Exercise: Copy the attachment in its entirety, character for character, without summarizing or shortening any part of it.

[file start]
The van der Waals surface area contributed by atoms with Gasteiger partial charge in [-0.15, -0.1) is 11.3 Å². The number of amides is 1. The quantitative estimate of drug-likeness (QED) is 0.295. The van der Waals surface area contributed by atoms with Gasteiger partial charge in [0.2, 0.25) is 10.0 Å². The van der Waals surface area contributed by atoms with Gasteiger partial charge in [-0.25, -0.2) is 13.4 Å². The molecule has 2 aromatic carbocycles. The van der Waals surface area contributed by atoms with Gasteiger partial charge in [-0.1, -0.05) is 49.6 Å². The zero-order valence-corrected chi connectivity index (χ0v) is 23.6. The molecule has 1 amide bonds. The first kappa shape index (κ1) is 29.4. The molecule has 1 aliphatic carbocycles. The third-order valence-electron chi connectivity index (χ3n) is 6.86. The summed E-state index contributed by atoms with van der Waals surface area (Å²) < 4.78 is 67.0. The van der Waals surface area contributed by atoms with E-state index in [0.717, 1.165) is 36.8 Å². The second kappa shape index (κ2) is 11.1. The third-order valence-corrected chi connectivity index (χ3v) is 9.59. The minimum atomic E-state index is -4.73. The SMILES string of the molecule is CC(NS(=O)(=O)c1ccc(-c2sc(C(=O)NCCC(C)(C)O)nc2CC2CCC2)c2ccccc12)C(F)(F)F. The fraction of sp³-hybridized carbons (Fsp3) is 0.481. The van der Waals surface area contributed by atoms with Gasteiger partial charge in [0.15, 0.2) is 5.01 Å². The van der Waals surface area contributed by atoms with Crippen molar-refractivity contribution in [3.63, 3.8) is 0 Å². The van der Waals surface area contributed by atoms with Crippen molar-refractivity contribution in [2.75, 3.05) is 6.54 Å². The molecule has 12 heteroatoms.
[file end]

The van der Waals surface area contributed by atoms with Gasteiger partial charge in [-0.15, -0.1) is 11.3 Å². The number of amides is 1. The quantitative estimate of drug-likeness (QED) is 0.295. The van der Waals surface area contributed by atoms with Gasteiger partial charge in [0.2, 0.25) is 10.0 Å². The van der Waals surface area contributed by atoms with Gasteiger partial charge in [-0.25, -0.2) is 13.4 Å². The molecule has 2 aromatic carbocycles. The van der Waals surface area contributed by atoms with Gasteiger partial charge in [-0.1, -0.05) is 49.6 Å². The zero-order valence-corrected chi connectivity index (χ0v) is 23.6. The molecule has 1 amide bonds. The first kappa shape index (κ1) is 29.4. The molecule has 1 aliphatic carbocycles. The third-order valence-electron chi connectivity index (χ3n) is 6.86. The summed E-state index contributed by atoms with van der Waals surface area (Å²) < 4.78 is 67.0. The van der Waals surface area contributed by atoms with E-state index in [0.717, 1.165) is 36.8 Å². The second kappa shape index (κ2) is 11.1. The third-order valence-corrected chi connectivity index (χ3v) is 9.59. The minimum atomic E-state index is -4.73. The SMILES string of the molecule is CC(NS(=O)(=O)c1ccc(-c2sc(C(=O)NCCC(C)(C)O)nc2CC2CCC2)c2ccccc12)C(F)(F)F. The fraction of sp³-hybridized carbons (Fsp3) is 0.481. The van der Waals surface area contributed by atoms with Gasteiger partial charge in [0.15, 0.2) is 5.01 Å². The van der Waals surface area contributed by atoms with Crippen molar-refractivity contribution in [3.63, 3.8) is 0 Å². The van der Waals surface area contributed by atoms with Crippen molar-refractivity contribution in [2.75, 3.05) is 6.54 Å². The molecule has 12 heteroatoms.